Klay Thompson, the other half of Golden State's All-Star backcourt duo known as the "Splash Brothers," had a quiet game six (5 points on 2-7 field goal shooting) but Draymond Green picked up the slack with 16 points, 11 rebounds and 10 assists.
LeBron James put up monster numbers in the series and probably received serious consideration for Finals MVP honors even in defeat. He averaged 35.8 ppg, 13.3 rpg and 8.8 apg and he had two triple doubles but he also shot just .398 from the field and .687 from the free throw line. James is the first player in NBA Finals history to lead both teams in total points, total rebounds and total assists--but pro basketball history aficionados know that in the 1976 ABA Finals, Julius Erving led both teams in points, rebounds, assists, steals and blocked shots as his New York Nets defeated the star-studded Denver Nuggets to win the league's final championship. Erving shot .590 from the field while averaging 42.8 mpg during that series and no one--least of all Erving--spoke about Erving being fatigued. Ever since the infamous "Decision" fiasco, James has usually said the right things to the media but he may have taken a step back in the 2015 Finals as in one breath he called himself the "best player in the world" but he also complainied about being fatigued. Most basketball observers understand that James is indeed the best player but if James is going to make bold public declarations about himself then he opens himself up to questions such as "If you are the best player, why are you so much more tired than the other great players who are logging heavy minutes in this series and the other great players who logged heavy minutes in previous NBA Finals?" Games five and six were winnable for the Cavaliers down the stretch if he had been more productive in the fourth quarter.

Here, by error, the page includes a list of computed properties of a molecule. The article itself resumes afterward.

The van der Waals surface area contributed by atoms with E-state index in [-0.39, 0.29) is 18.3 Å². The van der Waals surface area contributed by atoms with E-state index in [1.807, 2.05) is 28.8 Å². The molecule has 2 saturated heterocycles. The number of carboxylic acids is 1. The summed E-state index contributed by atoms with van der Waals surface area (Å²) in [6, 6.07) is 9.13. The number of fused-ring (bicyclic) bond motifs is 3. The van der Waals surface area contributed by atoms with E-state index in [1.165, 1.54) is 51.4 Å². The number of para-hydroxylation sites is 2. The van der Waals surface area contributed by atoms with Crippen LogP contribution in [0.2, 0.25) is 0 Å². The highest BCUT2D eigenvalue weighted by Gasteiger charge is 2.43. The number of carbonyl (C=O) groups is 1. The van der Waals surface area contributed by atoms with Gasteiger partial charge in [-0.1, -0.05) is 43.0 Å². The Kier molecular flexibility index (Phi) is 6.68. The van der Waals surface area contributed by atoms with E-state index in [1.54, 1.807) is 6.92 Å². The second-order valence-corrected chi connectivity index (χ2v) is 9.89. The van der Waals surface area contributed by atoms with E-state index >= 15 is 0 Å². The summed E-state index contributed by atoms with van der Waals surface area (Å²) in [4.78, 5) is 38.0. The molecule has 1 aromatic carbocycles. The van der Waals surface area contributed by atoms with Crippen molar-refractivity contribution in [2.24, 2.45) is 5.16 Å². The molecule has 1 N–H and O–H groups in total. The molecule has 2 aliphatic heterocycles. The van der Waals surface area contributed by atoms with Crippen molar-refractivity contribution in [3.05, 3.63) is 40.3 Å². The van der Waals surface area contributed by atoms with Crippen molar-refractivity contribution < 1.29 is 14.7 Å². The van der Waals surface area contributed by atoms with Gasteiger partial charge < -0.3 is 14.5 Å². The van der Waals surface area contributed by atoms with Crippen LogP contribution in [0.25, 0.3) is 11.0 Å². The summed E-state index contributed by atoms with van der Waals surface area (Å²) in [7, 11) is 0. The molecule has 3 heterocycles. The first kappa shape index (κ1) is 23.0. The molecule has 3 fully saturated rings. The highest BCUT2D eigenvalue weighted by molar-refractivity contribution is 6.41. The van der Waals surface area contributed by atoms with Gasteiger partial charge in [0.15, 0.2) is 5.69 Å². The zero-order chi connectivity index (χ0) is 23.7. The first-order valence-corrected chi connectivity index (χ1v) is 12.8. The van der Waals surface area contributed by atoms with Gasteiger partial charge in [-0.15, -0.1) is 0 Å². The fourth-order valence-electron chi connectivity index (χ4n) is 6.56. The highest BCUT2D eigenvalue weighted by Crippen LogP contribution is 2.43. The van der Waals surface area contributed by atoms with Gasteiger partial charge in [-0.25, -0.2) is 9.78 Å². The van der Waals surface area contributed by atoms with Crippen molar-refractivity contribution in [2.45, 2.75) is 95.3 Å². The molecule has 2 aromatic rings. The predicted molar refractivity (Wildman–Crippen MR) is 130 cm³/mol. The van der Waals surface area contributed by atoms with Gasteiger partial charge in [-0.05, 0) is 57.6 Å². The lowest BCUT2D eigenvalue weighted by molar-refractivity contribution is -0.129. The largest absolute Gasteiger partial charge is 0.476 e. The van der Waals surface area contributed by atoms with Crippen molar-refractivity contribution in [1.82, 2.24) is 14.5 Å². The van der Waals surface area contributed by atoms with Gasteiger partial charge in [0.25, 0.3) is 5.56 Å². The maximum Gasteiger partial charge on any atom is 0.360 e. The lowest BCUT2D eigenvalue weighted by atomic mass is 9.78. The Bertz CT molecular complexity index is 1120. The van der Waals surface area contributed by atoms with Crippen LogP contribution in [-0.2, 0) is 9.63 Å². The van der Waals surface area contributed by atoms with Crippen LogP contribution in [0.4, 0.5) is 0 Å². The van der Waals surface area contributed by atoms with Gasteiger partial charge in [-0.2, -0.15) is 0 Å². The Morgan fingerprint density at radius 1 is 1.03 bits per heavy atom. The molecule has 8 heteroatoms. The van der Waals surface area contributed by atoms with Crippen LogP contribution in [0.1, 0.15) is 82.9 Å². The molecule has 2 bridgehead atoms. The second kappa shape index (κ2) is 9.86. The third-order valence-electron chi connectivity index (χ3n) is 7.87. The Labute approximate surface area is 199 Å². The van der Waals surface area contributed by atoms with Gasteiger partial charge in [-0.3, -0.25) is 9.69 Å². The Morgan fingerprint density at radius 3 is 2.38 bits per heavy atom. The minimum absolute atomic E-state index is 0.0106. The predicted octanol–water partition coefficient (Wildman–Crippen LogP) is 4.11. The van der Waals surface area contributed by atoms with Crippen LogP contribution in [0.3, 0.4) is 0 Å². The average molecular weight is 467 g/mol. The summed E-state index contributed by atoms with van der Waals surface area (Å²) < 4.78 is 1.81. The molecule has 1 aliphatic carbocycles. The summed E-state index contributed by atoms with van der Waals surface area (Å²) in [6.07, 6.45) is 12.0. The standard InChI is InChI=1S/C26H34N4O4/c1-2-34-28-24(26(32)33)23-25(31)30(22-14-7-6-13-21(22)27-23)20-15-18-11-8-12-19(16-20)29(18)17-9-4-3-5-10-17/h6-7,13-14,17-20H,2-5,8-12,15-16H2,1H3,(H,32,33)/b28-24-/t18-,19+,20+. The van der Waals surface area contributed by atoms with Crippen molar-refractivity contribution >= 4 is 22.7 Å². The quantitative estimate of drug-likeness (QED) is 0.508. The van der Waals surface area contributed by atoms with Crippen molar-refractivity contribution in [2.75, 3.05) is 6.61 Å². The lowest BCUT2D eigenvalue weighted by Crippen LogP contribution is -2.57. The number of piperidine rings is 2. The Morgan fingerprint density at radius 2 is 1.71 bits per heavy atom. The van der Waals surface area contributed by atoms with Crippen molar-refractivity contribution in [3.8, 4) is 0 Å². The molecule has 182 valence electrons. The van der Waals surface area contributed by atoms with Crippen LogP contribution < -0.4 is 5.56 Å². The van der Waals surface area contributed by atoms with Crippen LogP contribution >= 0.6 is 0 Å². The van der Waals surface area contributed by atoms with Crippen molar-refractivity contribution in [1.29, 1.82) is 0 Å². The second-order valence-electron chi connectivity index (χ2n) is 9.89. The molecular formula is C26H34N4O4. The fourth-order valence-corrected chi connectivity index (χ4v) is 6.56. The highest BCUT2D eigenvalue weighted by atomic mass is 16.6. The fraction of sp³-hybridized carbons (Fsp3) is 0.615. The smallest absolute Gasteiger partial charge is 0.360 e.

J.R. Smith scored 19 points in 34 minutes in game six but many of those buckets came late in the fourth quarter when the Cavaliers cut the Golden State lead to four before the Warriors closed out the series by making some free throws.
Turnovers killed Cleveland in game six as much as anything else. The Cavaliers committed 16 turnovers that led to 25 Golden State points, wiping out Cleveland's huge advantages in rebounding (56-39) and free throws attempted (39-29).
How would this series have been different if Cleveland's injured stars Kyrie Irving and Kevin Love had been available? That question cannot be answered with certainty but Cleveland's management has some very interesting personnel decisions to make soon and those decisions will be based in no small part on their expectations for Irving and Love moving forward.
Today, though, the story is about Golden State. Steve Kerr took over an improving, good team and helped transform it into a great, championship team. Along the way, Stephen Curry emerged as an elite player, Klay Thompson and Draymond Green carved out nice complementary niches, former All-Stars Andre Iguodala and David Lee sublimated their egos to come off of the bench and Shaun Livingston's comeback from a devastating knee injury culminated in his becoming a solid contributor on the league's best team.
posted by David Friedman @ 3:00 AM